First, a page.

The quantum arms race continues to grow exponentially. The biggest quantum computers double every six months, but how do we know if they're accurate?

Researchers Samuele Ferracin, Theodoros Kapourniotis, and Dr. Animesh Datta of the University of Warwick have developed a protocol that allows a quantum computer to control its responses to difficult problems. In other words, it permits to quantify the effects of noise on the outputs of quantum computers. Noise is a variable that influences the hardware state of a quantum machine but is outside the user's control, such as temperature fluctuations. This can affect the accuracy of the results of any system.

The test produces two percentages of analysis that allow determining if their machines are working properly to improve their performance: a crucial first step in establishing the usefulness of quantum computing in the future.

Dr. Animesh Datta from the University of Warwick Department of Physics said: "A quantum computer is only useful if it does two things: first, that it solves a difficult problem; the second, which I think is less appreciated, is that it solves the hard problem correctly. If it solves it incorrectly, we had no way of finding out. So what our paper provides is a way of deciding how close the outcome of a computation is to being correct."

The alternative method using quantum computers allows performing a series of already known calculations and therefore establishing the accuracy of the results. Based on this, researchers can define a statistical limit on how far the quantum computer can be from the correct answer in the difficult problem we want it to answer, known as the target calculation. The procedure is analogous to what programmers use to check the status of large programs in classical computers, with small functions whose outputs are known as a priori. If the program responds correctly to these, then they can be sure that the whole program is correct.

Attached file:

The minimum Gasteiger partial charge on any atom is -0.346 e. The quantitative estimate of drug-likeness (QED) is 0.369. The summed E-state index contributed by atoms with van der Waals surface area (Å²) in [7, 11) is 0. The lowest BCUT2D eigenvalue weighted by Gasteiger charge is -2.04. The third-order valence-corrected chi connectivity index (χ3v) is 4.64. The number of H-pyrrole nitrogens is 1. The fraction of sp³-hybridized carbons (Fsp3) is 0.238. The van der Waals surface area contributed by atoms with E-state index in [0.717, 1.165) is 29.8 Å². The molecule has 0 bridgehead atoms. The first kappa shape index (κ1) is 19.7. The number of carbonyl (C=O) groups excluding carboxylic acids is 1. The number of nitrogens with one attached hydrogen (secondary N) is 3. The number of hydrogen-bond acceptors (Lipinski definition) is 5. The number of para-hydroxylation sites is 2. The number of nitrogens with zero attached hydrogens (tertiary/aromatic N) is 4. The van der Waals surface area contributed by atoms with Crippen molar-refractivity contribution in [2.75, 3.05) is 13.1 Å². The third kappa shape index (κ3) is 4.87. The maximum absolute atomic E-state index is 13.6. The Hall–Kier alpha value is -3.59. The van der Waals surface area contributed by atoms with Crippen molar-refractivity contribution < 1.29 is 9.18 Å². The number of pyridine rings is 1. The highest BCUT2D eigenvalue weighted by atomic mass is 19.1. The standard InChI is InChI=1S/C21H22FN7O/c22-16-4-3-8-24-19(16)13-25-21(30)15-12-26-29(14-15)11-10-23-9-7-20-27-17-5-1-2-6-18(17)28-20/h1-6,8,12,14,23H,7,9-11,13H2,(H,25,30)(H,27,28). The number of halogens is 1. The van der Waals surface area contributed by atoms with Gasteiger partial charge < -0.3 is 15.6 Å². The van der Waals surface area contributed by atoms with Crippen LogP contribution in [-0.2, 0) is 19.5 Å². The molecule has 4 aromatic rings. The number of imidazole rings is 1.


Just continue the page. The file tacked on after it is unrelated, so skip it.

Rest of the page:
Lead author Samuele Ferracin has said: "We have spent the last few years thinking about new methods to check the answers of quantum computers and proposing them to experimentalists. The first methods turned out to be too demanding for the existing quantum computers, which can only implement 'small' computations and perform restricted tasks. With our latest work, we have successfully developed a method that suits existing quantum computers and encompasses all their main limitations. We are now collaborating with experimentalists to understand how it performs on a real machine."

Quantum computing uses particular properties of quantum physics, working in a completely different way than current digital technology. Taking advantage of the behavior of quantum systems, a radical form of processing allows data to be analyzed in all those states at the same time, giving it an enormous advantage over classical calculus. Some types of problems, such as those found in a code violation and in chemistry, are particularly suitable for exploiting this property.

The quantum arms race continues to grow exponentially. The biggest quantum computers double every six months, reaching certain supremacy. Testing, programming, packaging to improve the chips are some of the challenges that the next engineers will see Quantum supremacy refers to a milestone in the development of quantum computers, in which a quantum computer first and foremost performs a function that would require an unreasonably large amount of time using a classic computer.